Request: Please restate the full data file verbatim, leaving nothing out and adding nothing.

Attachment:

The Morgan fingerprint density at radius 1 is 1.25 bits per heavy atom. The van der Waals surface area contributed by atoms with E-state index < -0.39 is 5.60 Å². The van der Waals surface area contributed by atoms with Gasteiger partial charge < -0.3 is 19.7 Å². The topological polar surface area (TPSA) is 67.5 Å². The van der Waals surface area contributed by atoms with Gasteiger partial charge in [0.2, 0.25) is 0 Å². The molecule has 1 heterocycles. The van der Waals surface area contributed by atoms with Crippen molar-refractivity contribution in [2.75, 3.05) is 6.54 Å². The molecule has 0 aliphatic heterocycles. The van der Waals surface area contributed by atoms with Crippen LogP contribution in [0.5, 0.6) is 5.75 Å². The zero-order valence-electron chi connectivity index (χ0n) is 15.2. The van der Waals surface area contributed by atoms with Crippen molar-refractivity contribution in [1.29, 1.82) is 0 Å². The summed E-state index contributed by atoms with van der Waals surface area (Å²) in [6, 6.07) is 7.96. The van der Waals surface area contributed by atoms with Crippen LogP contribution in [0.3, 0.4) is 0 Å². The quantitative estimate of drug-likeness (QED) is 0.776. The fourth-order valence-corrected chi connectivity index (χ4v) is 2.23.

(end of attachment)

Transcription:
The Morgan fingerprint density at radius 1 is 1.25 bits per heavy atom. The van der Waals surface area contributed by atoms with E-state index < -0.39 is 5.60 Å². The van der Waals surface area contributed by atoms with Gasteiger partial charge < -0.3 is 19.7 Å². The topological polar surface area (TPSA) is 67.5 Å². The van der Waals surface area contributed by atoms with Gasteiger partial charge in [0.2, 0.25) is 0 Å². The molecule has 1 heterocycles. The van der Waals surface area contributed by atoms with Crippen molar-refractivity contribution in [2.75, 3.05) is 6.54 Å². The molecule has 0 aliphatic heterocycles. The van der Waals surface area contributed by atoms with Crippen LogP contribution in [0.5, 0.6) is 5.75 Å². The zero-order valence-electron chi connectivity index (χ0n) is 15.2. The van der Waals surface area contributed by atoms with Crippen molar-refractivity contribution in [1.29, 1.82) is 0 Å². The summed E-state index contributed by atoms with van der Waals surface area (Å²) in [6, 6.07) is 7.96. The van der Waals surface area contributed by atoms with Crippen LogP contribution in [0.3, 0.4) is 0 Å². The quantitative estimate of drug-likeness (QED) is 0.776. The fourth-order valence-corrected chi connectivity index (χ4v) is 2.23.